"When a man shall have in the skin of his flesh a
swelling, a scab or bright spot . . . " (Vayikra
There are many terms used to describe mankind: man,
male, human being, person, and their Hebrew counterparts. The
most respected term is odom, as it is written, "And
Elokim created the odom in His image, in the image of
Elokim did He make the odom." We see, then, that this
term is synonymous with "divine image."
If so, wonders the Alshich in his commentary, why does
the portion on plagues and diseases use this very term?
Aren't these a form of punishment for one who slanders? Could
the Torah not suffice with a less respectable label, such as
gevver or enosh? Why, precisely,
The Alshich explains that herein lies the very core of
tzoraas, that fascinating disease whose treatment is
so unconventional and unnatural. Neither medications, salves
or doctors are required, rather the kohanim who
prescribe confinement. It is truly puzzling why the treatment
was not relegated to men of medicine but to men of the
spirit, and of these, precisely the kohanim. Not to
the Torah scholars who are versed in the laws of lesions --
but to a Kohen, even if he be a total boor.
The Rambam describes it as follows in the Laws of the
Impurity of Leprosy, Chapter Nine: "Impurity and purity are
dependent upon the Kohen. How is this? A Kohen
who cannot see to distinguish the disease allows a wise man
to see it. That scholar says: Proclaim it `impure,' and the
Kohen declares: `Impure.' Or: if the scholar sees that
according to the laws of impurity, it is pure, he says to the
Kohen, `Say: Pure' and the Kohen declares:
`Pure.' If it is necessary to quarantine the victim, it is
the Kohen who must issue this ruling, since the Torah
says, `By their mouths will be every quarrel and every
plague.' Even if the Kohen is a minor or a
shoteh, the scholar puts the words into his mouth;
while he makes the decision whether to quarantine or to
release him, it is the Kohen who must declare it
verbally to put it into effect."
Let us try to imagine the scene: R' Akiva Eiger or the
Vilna Gaon are standing next to the `leper' and examining his
lesions. With their expertise, they conclude that he is pure
and must not undergo confinement, or vice versa. But they
cannot rule it. There is a young child there, a minor
Kohen, or even a witless Kohen, and only he can
pronounce the ruling. The sages prompt them, "Say: impure,"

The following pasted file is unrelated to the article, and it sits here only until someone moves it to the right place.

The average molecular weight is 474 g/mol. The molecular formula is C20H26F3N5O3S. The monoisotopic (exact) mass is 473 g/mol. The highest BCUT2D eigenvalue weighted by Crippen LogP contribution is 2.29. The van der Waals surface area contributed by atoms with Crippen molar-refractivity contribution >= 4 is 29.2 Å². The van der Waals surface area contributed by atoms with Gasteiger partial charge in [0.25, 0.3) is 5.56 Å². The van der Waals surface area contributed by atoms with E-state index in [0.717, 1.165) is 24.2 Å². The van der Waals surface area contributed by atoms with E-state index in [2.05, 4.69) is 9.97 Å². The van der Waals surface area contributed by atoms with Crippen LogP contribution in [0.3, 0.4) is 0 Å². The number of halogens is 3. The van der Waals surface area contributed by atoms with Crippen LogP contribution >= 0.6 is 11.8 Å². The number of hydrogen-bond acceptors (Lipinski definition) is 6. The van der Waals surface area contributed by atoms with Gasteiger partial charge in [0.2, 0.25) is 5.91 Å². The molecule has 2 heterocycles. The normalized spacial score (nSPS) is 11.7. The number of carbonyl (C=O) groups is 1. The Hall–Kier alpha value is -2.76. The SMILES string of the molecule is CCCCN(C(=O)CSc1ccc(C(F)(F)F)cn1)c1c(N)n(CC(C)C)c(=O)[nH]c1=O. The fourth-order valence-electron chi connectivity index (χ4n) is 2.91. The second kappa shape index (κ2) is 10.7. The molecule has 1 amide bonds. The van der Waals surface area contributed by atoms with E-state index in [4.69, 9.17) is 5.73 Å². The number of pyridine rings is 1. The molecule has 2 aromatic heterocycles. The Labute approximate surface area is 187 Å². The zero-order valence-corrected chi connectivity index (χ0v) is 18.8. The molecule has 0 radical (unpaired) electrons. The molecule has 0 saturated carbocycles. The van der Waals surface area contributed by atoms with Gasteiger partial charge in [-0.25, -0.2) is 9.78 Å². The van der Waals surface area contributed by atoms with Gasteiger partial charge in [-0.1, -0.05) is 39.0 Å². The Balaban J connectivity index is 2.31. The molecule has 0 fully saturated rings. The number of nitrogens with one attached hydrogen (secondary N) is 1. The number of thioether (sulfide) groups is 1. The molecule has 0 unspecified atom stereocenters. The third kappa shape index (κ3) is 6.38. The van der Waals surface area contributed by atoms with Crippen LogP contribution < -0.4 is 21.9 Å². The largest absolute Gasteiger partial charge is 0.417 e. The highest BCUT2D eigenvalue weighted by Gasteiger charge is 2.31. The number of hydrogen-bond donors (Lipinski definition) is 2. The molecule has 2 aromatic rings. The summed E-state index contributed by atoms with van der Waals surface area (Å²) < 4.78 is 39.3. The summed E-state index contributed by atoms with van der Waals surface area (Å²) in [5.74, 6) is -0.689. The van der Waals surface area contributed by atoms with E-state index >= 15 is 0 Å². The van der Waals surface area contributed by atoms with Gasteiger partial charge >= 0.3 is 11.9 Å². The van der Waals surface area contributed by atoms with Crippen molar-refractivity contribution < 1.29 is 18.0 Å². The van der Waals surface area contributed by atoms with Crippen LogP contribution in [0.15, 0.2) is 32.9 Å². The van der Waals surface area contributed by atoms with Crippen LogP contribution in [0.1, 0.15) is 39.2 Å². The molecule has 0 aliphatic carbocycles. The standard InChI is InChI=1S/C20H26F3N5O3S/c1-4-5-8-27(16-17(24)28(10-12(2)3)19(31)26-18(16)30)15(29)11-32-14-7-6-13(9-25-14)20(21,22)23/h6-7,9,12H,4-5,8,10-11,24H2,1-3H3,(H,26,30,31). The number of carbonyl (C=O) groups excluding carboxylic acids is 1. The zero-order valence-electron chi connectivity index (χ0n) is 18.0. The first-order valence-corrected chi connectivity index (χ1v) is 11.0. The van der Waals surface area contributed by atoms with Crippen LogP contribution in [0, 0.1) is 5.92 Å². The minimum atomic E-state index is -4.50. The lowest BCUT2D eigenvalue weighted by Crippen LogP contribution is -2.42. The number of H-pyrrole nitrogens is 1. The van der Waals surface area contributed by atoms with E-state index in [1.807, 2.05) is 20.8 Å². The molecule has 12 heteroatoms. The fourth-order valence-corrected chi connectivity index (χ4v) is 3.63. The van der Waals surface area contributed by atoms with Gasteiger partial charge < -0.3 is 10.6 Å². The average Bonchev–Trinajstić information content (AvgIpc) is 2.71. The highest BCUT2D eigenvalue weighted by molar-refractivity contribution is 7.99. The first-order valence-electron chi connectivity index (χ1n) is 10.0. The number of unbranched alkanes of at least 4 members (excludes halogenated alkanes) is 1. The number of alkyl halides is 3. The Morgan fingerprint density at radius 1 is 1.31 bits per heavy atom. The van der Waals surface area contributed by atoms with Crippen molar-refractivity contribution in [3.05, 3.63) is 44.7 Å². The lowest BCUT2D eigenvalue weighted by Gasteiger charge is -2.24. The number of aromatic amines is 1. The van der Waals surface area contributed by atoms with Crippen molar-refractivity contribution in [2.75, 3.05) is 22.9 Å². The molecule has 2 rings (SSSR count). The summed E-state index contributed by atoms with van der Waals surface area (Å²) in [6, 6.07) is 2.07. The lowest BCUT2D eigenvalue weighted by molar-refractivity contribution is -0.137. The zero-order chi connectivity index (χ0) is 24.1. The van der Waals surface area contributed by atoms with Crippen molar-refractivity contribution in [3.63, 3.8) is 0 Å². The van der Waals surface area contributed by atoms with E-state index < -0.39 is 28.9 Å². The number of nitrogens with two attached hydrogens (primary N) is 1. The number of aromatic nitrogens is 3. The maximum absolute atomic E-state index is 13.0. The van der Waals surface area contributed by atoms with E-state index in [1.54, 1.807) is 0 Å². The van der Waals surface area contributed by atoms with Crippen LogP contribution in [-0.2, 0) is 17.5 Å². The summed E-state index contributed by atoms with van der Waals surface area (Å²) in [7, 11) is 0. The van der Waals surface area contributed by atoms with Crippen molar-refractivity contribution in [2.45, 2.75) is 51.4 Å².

or "Say: pure." And this is the only way that his fate can be
The secret behind these inscrutable laws, says the
Alshich, lies hidden in the beginning of our parsha:
Odom! This kind of leprosy is no regular disease or
affliction of the skin. It is a spot, a blot of impurity that
erupts upon the delicate and pure backdrop of that noble
title of Man: bearer of the divine image.
Tzoraas is a disease in mankind, by virtue of his
being of that stature. "You are called Odom, and not so
idolaters" (Yevomos 61). You bear that noble title of
man because you are the repository of the pure soul, which is
divine, and your image is G-dly. When you sin and contaminate
yourselves with misuse of your tongue, your power of speech,
you create a dark blotch on the pure whiteness of your souls.
It creeps up and shows itself on the outside surface. The
result is: "When a man shall have in the skin of his flesh a
swelling, a scab or bright spot."
Therefore, says the Alshich, the treatment for this
stain of leprosy can only be dispensed by the Creator,
Himself, the Master of souls. And the kohanim have
always been the emissaries, the representatives of Hashem on
Thus, when the Kohen pronounces the man "pure,"
this means that Hashem declares him: Pure. Hashem maintains
the purity of the soul and He cleanses its stains. This is
done through the repentance of the sinner. All the while that
he sat in isolation, an outcast, outside the camp, he
contemplated his sins and thought about what he had done to
his soul. The repentance and the remorse were duly accepted
and his soul became cleansed of its contamination and was
pure, once again.
If the Kohen declares him to be "impure,"
"quarantined," it is the Shechina speaking through
him, using him as Its mouthpiece. The spirit is sullied; a
blotch of sin cowers over him, upon his pure soul, and he
must be separated from society until he realizes what he has
done to his soul. As Rabbenu Yonah states: "Even more, that I
was cruel to my precious soul and it became impure through my
surrender to my evil drives."
Therefore, concludes the Alshich, "In olden times, when
people were better than they are nowadays, they were
afflicted with tzoraas. Is this reason that now, that
evil talemongerers have increased exceedingly, they should go
unpunished? The fact is that faith has decreased among
mankind and, therefore, their spirits are not disgusted so
much by the impurity, and it does not show on the outside,
like in the leprosy of yore."
A spot is visible only when the background is pale and
pure. A clean, righteous spirit abhors the impurity of the
misuse of speech and it reacts by erupting with
tzoraas. Against a background of a coarse, vulgar
spirit, which is dirty from accumulated filth, the blotch
that erupts will not even be noticeable.